Oklahoma 2nd District
The land that is now northeast Oklahoma used to be Indian territory, the place where in the 1830s the Five Civilized Tribes were driven from Georgia and Alabama over the Trail of Tears. Almost 15% of people here report their race as American Indian, and in some counties, one-third or more say they are part Indian. The Native American identity is highest in the hilly counties just west of the Ozarks of Arkansas, where county names—Cherokee, Osage, Sequoyah—recall the Civilized Tribes. The street signs in scenic Tahlequah, the Cherokee capital since 1839, are written in both English and Cherokee. The Creek Nation chose its tribal site in Okmulgee in the belief that tornadoes would not strike the area; history has proven the choice correct so far. In the northeast corner of the state, Ottawa County has been home to more Indian tribes than any other county in the nation. This pleasant land of gentle hills and man-made lakes recently has grown at a healthy pace, with the advent of Indian-owned casinos and population spread from Tulsa.
2008 Presidential Vote
|Cook Partisan Voting Index|
South of Indian country is Oklahoma’s Little Dixie, settled between 1889 and 1907 by white Southerners, most of them poor. Some of the county names—LeFlore, Pontotoc—are borrowed straight from Mississippi. Interstate highways and turnpikes connect people to jobs in more-vibrant metropolitan areas, while dam-made lakes have spurred resort and retirement communities. Still, traditional cultural attitudes and folkways remain strong. When Oklahoma voted in 2002 to outlaw cockfighting, voters in many Little Dixie towns turned out in large numbers to oppose the ban.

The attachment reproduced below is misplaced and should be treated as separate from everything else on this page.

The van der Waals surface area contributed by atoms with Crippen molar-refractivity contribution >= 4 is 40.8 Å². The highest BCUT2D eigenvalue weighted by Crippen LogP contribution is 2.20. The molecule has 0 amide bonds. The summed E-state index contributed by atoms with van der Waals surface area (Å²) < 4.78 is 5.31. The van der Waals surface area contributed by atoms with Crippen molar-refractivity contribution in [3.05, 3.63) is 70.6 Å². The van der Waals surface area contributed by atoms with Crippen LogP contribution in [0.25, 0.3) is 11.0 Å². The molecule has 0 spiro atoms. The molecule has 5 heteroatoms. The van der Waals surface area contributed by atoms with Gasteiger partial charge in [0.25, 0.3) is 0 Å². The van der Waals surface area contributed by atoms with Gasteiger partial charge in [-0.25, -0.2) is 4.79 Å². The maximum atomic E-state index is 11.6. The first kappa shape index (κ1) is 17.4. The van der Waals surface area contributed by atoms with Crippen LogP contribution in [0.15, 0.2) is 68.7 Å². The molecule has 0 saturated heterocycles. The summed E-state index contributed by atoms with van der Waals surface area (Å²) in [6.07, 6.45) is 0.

The 2nd Congressional District includes most of the eastern third of Oklahoma, except for metropolitan Tulsa. It includes Muskogee, which inspired Merle Haggard’s song “Okie From Muskogee”; Claremore, Will Rogers’s hometown; and McAlester, former House Speaker Carl Albert’s home. McAlester, originally a rail center for the coal mining industry, is the site of a massive Army ammunition plant that manufactures non-nuclear bombs (during the war in Iraq, it was forced to add a night shift). The abandoned Tar Creek lead and zinc mines left a destructive legacy, and the region became a huge Superfund site in the 1980s. This area was ancestrally Democratic, but in the 1980s, it trended Republican on cultural issues. In the past decade, voters moved back toward the Democrats. Brad Henry carried every county here in his two races for governor. Al Gore was competitive with a 52%-47% loss to George W. Bush, but John Kerry lost 59%-41%. In 2008, John McCain defeated Barack Obama 66%-34%.